January 24, 2019
by Rob Nudds
Sometimes it takes a while for classics to strike a chord with watch-lovers. Just because something is widely lauded as an archetype, or as so historically significant you simply have to care, doesn’t necessarily mean you will. Until it hits you, and then all bets are off. This is what I experienced with the Omega Seamaster 300m. As an Omega apprentice who worked on the old 1120-powered range from the ’90s and ’00s for a couple of frustrating years, I had more opportunity than most to see it up close. Try as I did, I just couldn’t forge a connection to it.
As I’ve said before on aBlogtoWatch, I suffered a similarly uncertain start to my relationship with the Omega Ploprof before falling in love with it. And suddenly, during the summer this year following the recent update debuted at Baselworld 2018, I got it. It hit me bang in the mouth and demanded my attention. Finally, I was converted. So, when I saw the press shots of the Omega Seamaster Diver 300m in Black Ceramic and Titanium, a dark and exciting new model (stirringly sans date), I was very, very interested.
Let’s start with the good. First, the movement is excellent. I still wake up in cold sweats thinking about wrestling with a stubborn hairspring on an ETA 1120. What Omega has done since I left the company (hopefully, no correlation) is double-down on their status as an in-house manufacturer, and really make use of the technology at their disposal to create movements that are new, beautifully decorated, and a dream to service/assemble.
Omega has gifted its watchmakers with a solid, reliable, and very well-made caliber in the 8806. Customers should be enthused by this level of uniqueness from a brand that was, for a couple of decades, lagging well behind the high standards its history deserves.
The 8806 is approved by the Federal Institute of Metrology METAS, which has an in-house facility at Omega’s HQ. It beats at 25,200vph (3.5Hz), and is, therefore, able to offer a power reserve of 55 hours. It is resistant to magnetic fields of up to 15,000 gauss, thanks to the in-house silicon hairspring. The reliability and isochronism of this watch are beyond doubt. I say this with surety, as it is literally impossible to ‘bend’ or manipulate the hairspring in the traditional manner, due to the material it’s made of. One of the best things about the METAS test is the transparency associated with it. Should you wish, you can view the independently ratified results of your watch’s performance by entering its certificate number online.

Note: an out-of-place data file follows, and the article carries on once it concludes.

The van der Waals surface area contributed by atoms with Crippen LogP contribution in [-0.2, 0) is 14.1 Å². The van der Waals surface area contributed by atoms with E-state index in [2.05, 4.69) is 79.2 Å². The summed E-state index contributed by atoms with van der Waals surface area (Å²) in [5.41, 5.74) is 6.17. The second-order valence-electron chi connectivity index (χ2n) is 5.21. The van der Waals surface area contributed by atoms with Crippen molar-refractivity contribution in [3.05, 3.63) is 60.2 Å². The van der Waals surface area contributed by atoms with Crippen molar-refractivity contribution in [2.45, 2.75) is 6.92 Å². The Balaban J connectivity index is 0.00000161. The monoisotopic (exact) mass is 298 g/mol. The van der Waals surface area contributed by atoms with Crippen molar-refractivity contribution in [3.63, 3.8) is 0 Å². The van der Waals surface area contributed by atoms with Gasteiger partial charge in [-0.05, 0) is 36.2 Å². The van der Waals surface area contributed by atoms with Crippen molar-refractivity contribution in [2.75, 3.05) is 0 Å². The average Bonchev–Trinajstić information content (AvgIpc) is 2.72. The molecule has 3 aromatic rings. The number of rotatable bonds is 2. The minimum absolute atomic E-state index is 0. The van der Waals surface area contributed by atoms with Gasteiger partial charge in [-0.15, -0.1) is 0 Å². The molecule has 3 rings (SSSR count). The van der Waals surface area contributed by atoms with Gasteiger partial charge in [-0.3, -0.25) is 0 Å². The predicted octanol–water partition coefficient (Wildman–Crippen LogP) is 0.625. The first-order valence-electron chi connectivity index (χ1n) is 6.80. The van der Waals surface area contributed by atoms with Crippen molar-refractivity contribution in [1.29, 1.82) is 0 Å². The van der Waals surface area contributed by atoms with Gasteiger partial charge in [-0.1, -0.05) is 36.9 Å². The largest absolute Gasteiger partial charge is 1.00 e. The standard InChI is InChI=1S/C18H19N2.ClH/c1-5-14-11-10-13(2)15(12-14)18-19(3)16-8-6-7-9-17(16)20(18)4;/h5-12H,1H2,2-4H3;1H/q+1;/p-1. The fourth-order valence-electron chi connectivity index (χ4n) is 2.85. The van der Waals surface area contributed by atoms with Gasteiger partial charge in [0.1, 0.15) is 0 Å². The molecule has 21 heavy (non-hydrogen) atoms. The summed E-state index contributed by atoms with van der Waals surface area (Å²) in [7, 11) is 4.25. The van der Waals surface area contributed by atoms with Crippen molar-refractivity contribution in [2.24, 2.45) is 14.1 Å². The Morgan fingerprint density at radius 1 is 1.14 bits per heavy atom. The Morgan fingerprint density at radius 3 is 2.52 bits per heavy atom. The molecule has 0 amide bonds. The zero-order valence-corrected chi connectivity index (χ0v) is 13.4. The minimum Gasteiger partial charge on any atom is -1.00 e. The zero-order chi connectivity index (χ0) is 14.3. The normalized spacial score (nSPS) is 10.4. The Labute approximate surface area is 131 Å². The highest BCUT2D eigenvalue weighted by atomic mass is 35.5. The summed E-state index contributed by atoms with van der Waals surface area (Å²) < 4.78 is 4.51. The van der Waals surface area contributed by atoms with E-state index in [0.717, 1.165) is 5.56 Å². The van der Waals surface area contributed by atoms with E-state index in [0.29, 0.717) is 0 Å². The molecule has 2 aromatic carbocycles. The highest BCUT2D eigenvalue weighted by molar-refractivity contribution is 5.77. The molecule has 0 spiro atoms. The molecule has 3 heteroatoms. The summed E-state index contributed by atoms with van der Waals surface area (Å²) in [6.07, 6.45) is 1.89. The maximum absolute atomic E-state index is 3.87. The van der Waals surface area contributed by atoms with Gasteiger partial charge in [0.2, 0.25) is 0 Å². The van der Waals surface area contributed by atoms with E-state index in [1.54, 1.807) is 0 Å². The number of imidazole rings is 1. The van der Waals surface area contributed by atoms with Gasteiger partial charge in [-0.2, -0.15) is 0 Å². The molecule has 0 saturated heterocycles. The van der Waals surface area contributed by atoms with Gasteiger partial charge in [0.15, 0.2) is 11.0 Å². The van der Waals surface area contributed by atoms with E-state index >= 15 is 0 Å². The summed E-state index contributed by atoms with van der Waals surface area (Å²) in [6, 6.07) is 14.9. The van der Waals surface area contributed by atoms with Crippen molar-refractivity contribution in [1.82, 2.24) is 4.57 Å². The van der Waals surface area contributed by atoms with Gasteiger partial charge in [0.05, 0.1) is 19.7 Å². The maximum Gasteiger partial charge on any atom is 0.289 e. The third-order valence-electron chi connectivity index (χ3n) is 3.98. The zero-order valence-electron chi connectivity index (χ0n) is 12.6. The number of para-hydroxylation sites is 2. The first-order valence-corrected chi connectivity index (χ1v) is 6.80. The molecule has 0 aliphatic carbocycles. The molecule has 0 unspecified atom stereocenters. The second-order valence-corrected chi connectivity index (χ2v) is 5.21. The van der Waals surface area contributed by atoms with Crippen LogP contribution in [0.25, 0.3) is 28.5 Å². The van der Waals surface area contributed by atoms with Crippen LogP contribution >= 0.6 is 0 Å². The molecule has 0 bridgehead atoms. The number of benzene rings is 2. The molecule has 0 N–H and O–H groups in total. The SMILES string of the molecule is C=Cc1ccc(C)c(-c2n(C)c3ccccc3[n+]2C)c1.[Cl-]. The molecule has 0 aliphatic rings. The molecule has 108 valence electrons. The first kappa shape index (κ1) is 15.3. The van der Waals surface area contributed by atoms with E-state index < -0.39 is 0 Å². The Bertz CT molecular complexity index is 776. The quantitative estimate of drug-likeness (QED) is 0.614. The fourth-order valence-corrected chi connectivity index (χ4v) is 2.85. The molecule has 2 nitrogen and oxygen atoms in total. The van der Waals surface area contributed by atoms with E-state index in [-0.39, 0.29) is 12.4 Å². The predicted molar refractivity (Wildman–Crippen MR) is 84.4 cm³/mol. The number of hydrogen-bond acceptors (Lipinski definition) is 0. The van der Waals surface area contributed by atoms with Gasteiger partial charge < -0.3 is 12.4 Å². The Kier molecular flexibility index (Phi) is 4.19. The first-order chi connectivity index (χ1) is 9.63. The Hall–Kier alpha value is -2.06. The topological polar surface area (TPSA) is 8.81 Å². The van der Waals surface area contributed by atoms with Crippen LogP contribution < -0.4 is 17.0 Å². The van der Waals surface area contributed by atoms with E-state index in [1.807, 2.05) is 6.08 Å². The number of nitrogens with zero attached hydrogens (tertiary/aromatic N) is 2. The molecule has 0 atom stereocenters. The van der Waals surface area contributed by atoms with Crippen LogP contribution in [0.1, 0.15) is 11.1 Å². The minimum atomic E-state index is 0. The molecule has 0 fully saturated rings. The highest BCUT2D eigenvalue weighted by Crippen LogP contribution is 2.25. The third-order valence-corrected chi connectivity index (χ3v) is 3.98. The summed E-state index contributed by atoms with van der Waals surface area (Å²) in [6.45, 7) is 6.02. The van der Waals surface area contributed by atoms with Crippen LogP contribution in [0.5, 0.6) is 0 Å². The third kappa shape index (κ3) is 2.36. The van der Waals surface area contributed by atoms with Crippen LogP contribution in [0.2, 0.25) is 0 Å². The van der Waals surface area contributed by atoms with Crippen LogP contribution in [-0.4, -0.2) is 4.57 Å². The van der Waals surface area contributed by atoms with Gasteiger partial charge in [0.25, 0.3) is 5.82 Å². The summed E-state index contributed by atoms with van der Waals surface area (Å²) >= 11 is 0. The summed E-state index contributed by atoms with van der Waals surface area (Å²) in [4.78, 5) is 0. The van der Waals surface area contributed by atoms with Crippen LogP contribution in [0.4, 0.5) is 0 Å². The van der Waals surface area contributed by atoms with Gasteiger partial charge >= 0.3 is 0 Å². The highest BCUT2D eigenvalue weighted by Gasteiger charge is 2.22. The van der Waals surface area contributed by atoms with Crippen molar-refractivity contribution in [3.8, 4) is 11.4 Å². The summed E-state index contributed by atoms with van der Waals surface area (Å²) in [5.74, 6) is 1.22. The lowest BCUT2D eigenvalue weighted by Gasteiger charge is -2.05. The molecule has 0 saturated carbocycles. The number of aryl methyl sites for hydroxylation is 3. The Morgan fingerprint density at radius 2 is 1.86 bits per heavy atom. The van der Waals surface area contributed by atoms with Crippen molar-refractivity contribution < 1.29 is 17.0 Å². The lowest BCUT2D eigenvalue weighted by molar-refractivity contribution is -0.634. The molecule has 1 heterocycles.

Another thing I like very much is the color scheme. Teaming a black case and bezel insert with a titanium bezel and crown makes for a stealthy combo. The absence of the date window at 6 o’clock also cleans up a dial that can look busy because of the wave pattern. On that note, the execution of the modern wave is sublime. The background has been etched away, leaving a raised, gloss wave pattern in the ceramic dial, rather than pad-printing the design in a slightly contrasting hue. The Omega Seamaster 300m Diver in Black Ceramic and Titanium also sticks with the redesigned helium valve that is now conical, as opposed to straight-sided.
But here are the things I don’t like so much. The update from Baselworld 2018 did very well to keep the diameter at 41mm. This new iteration is a swollen 43.5mm. For me, a man accustomed to wearing some pretty gargantuan watches without a problem found that the 41mm variant managed to command a good degree of wrist presence, despite its relatively small diameter. The 43.5mm measurement puts this more in the wear category of the Planet Ocean. I have a feeling this may annoy those looking for a more discreet timepiece.
Secondly, one of the stand-out features of the Omega Seamaster 300m was the price. Retailing at under $5,000 made it a ridiculous value proposition. The Omega Seamaster 300m Diver in Black Ceramic and Titanium comes in at a hugely inflated $7,500, on the rubber strap. The rubber strap is beautifully designed. It has a really cool keeper system that prevents that irking floating phenomenon. However, it is not the bracelet, which is one of the nicest things about this range in general.
Certainly, the Omega Seamaster 300m Diver in Black Ceramic and Titanium is a visual feast. Hopefully, it will find an audience that craves the extra size and doesn’t mind paying for it. Visit omegawatches.com for more information.